What’s in This Chapter?

Gross Domestic Product measures the value of final goods and services a country or region produces. The measure has its flaws, but nevertheless does a reasonably good job indicating how much a country’s economic activity changes from quarter to quarter and from year to year.

This unit discusses the difference between real GDP and nominal GDP. Nominal GDP data includes price changes (it is calculated by multiplying prices times quantities of final products). So nominal GDP could rise merely because we have had inflation. Real GDP adjusts for price fluctuations and looks at production (quantity) changes only. Therefore, real GDP is more meaningful if we want to look at the economic health of a country.

Knowing real GDP is important to a country, because it can provide a signal that its policies are effective (if it is increasing) or not effective (if it is decreasing). Households, businesses, investors and foreign countries also study GDP in order to make better decisions and plan for the future.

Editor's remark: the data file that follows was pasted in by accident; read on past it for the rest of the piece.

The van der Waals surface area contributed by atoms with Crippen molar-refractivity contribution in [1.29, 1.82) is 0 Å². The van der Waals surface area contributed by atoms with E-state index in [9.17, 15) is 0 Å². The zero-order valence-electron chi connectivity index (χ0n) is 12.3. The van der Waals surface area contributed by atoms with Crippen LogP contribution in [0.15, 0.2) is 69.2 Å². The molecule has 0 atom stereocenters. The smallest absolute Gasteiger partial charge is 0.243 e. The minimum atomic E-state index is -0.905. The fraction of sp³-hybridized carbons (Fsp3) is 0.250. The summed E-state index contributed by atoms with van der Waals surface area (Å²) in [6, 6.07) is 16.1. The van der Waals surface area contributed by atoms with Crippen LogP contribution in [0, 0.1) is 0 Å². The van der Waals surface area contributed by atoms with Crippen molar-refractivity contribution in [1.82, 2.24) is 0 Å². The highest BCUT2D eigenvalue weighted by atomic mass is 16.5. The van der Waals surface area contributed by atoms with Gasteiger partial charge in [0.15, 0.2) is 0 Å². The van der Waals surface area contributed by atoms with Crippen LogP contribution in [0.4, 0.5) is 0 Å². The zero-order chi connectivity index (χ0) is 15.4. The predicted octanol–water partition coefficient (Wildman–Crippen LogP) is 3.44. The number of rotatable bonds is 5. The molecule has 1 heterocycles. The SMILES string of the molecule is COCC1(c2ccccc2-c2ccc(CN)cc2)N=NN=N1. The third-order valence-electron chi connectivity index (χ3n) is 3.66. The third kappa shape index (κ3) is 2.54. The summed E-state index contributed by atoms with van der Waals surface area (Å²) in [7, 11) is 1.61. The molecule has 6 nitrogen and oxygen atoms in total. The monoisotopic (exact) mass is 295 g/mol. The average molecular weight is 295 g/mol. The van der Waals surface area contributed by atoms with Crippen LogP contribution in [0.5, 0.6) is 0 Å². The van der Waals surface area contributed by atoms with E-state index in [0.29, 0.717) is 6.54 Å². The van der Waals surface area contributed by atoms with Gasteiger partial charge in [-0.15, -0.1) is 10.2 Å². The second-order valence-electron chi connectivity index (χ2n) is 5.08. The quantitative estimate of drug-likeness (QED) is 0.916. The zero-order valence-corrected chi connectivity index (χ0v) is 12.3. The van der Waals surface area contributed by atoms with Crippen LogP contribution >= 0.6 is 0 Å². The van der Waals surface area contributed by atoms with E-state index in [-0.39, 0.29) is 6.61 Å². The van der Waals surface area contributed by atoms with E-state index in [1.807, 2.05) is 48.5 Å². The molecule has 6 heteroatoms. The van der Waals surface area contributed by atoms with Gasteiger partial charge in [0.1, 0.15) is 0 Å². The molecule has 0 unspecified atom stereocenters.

Does real GDP measure happiness or standard of living? It helps if a country is productive and employment is high. However, a high GDP doesn’t necessarily mean that everyone in the country is happy. Other factors beyond production play a role. The last section in this unit touches on “Gross National Happiness” and focuses on the relationship between GDP growth and quality of living.